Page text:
The past few years have witnessed a debate in the field of banking and broader financial services law: should the law relating to the duty of care owed by financial services firms to their customers be reformed? The Financial Services Consumer Panel (FSCP) argues that the answer to this question is yes; the current law does not provide consumers with adequate levels of protection, and thus the law needs to be. The current regulatory regime requires firms to treat their customers fairly, however the FSCP believes that banks and other financial services firms should be held to a higher standard and for this reason have advanced reform proposals to address this issue.
The purpose of this blog post is to analyse the content of the reform proposals and assess the viability of any reform, in light of the existing legal regime. It will be argued that, as indicated by the Parliamentary Commission on Banking Standards (PCBS) and the Financial Conduct Authority (FCA), the proposal advanced by the FSCP is unlikely to improve the law in this area. (more…)
The regulation of banks is a difficult and high profile task. The banking industry is complex and plays a fundamental role in the UK’s economy. The financial crisis highlighted the importance of the UK having a regulatory regime that can maintain the health and stability of the banking sector. Banks provide payment and funding services that are central to the successful operation of the modern economy. Regulation therefore needs to ensure that the banking sector is healthy. This blog post will briefly outline the main developments in the UK’s regulatory approach in recent years, and will identify the key areas of concern facing the regulators. (more…)
The day has arrived on which a cyber attack has succeeded in breaching a bank’s security with the result that customers’ money has been taken from their accounts. According to press reports the accounts of around 40,000 customers of Tesco Bank have been accessed and the bank has refunded £2.5 million to 9,000 who have had money removed.
Banks’ IT systems are an obvious target for cybercriminals. The fact that such systems contain both money and data on customers makes them extremely tempting. As banks have developed new channels for delivery of services, such as websites, mobile applications and social media, these have often been added, or linked, to existing out-dated systems. This increased complexity may mean that new avenues of attack are inadvertently created, and make it difficult for a bank to rapidly pinpoint the source of system risks and breaches. The increased use of distributed computing, with multiple systems running across multiple servers, can also create new system risks and simultaneously increase the number of staff requiring access. While external threats are increasing, it appears that industry insiders remain responsible for a significant share of bank fraud. How the Tesco cyber attack was carried out remains unclear, but the scale and speed of the transfer of funds suggests a degree of sophistication. (more…)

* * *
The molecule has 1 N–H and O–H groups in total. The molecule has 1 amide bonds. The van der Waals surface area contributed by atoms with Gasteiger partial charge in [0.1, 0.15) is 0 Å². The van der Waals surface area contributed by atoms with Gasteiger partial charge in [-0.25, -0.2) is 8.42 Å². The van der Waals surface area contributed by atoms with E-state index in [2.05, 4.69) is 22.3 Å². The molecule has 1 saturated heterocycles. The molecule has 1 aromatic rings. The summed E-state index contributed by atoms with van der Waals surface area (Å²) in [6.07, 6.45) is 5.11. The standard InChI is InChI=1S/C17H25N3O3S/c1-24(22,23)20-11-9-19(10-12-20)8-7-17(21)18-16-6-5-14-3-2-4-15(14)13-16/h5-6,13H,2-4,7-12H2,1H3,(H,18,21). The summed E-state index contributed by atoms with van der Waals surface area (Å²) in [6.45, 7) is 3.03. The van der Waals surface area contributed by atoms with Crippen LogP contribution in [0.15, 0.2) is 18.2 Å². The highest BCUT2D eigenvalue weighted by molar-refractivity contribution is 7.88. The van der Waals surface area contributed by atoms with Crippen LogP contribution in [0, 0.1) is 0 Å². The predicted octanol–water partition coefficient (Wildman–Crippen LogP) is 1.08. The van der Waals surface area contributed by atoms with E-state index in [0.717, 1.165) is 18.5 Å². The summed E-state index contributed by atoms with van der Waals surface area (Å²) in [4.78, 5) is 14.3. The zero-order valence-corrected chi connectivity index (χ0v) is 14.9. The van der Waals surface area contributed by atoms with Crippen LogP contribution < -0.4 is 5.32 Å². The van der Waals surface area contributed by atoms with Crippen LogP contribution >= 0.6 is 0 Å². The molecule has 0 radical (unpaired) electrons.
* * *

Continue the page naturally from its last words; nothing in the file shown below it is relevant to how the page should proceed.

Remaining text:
It has not been a good few weeks for the banking industry. In America Wells Fargo has been rocked by a scandal in which staff have been found to have fraudulently opened accounts for customers as a way of meeting sales targets. Deutsche Bank has teetered on the brink of disaster as a result of the size of the penalty it is facing in the US for misselling mortgage bonds. In Singapore the Monetary Authority has penalised two banks for anti-money laundering failures and control lapses and has withdrawn the license of a third bank for such failures. For once, the major UK based banks have been out of the headlines. However, the Financial Conduct Authority has added to the picture by penalising the Bangladeshi Sonali Bank (UK) Ltd £3.11 million and Steven Smith, the bank’s Compliance Officer and Money Laundering Reporting Officer (MLRO) a further £17,900 for anti money laundering (AML) failures. The bank was also prohibited from accepting deposits from new customers for a period of 168 days and Smith prohibited from performing a range of functions in the industry.
The Sonali Bank decisions are further examples of the FCA using its enforcement powers to send messages to the industry. It is part of the attempt to change the culture in banking and to reduce, if not eliminate, risk which might threaten the integrity of the banking system as a whole. It is widely accepted that money laundering poses a significant threat to the integrity of the financial system. As a result, firms are required to adopt rigorous controls aimed at minimising the risk of money laundering occurring. The facts of Sonali concerned these AML obligations. The case is a good example of the fact that the criminal offences which are commonly said to place banks under a stringent obligation to guard against money laundering are, in practice, of much less significance than regulatory action concerning failures taken by the FCA. (more…)